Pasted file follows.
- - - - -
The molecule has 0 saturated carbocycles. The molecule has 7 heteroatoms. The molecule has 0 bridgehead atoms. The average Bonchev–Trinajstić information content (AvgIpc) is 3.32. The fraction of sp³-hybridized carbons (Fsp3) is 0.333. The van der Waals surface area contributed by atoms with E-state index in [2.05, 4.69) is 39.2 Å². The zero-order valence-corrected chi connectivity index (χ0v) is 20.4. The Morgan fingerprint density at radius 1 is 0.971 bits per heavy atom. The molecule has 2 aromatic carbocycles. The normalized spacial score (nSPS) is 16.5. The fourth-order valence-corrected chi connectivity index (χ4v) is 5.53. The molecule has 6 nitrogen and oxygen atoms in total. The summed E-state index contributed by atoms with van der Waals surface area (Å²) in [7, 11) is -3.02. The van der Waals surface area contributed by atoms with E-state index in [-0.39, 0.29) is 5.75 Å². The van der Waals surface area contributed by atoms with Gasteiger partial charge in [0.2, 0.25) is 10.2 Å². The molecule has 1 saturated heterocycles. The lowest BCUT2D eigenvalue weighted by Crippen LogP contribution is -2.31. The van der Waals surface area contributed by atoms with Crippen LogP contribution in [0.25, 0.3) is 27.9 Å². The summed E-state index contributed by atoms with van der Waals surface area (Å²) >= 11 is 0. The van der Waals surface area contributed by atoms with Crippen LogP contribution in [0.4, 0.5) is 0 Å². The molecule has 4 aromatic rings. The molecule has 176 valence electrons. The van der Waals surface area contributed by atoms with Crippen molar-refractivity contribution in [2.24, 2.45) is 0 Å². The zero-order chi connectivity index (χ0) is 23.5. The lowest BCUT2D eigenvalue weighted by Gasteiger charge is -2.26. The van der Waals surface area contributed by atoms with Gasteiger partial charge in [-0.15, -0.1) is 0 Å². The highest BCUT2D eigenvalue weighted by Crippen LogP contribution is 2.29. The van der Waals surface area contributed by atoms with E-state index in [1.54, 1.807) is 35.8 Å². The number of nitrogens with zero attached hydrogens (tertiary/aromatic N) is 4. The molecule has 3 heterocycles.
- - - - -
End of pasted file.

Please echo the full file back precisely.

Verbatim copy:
The molecule has 0 saturated carbocycles. The molecule has 7 heteroatoms. The molecule has 0 bridgehead atoms. The average Bonchev–Trinajstić information content (AvgIpc) is 3.32. The fraction of sp³-hybridized carbons (Fsp3) is 0.333. The van der Waals surface area contributed by atoms with E-state index in [2.05, 4.69) is 39.2 Å². The zero-order valence-corrected chi connectivity index (χ0v) is 20.4. The Morgan fingerprint density at radius 1 is 0.971 bits per heavy atom. The molecule has 2 aromatic carbocycles. The normalized spacial score (nSPS) is 16.5. The fourth-order valence-corrected chi connectivity index (χ4v) is 5.53. The molecule has 6 nitrogen and oxygen atoms in total. The summed E-state index contributed by atoms with van der Waals surface area (Å²) in [7, 11) is -3.02. The van der Waals surface area contributed by atoms with E-state index in [-0.39, 0.29) is 5.75 Å². The van der Waals surface area contributed by atoms with Gasteiger partial charge in [0.2, 0.25) is 10.2 Å². The molecule has 1 saturated heterocycles. The lowest BCUT2D eigenvalue weighted by Crippen LogP contribution is -2.31. The van der Waals surface area contributed by atoms with Crippen LogP contribution in [0.25, 0.3) is 27.9 Å². The summed E-state index contributed by atoms with van der Waals surface area (Å²) >= 11 is 0. The van der Waals surface area contributed by atoms with Crippen LogP contribution in [0.4, 0.5) is 0 Å². The molecule has 4 aromatic rings. The molecule has 176 valence electrons. The van der Waals surface area contributed by atoms with Crippen molar-refractivity contribution in [2.24, 2.45) is 0 Å². The zero-order chi connectivity index (χ0) is 23.5. The lowest BCUT2D eigenvalue weighted by Gasteiger charge is -2.26. The van der Waals surface area contributed by atoms with Gasteiger partial charge in [-0.15, -0.1) is 0 Å². The highest BCUT2D eigenvalue weighted by Crippen LogP contribution is 2.29. The van der Waals surface area contributed by atoms with E-state index in [1.54, 1.807) is 35.8 Å². The number of nitrogens with zero attached hydrogens (tertiary/aromatic N) is 4. The molecule has 3 heterocycles.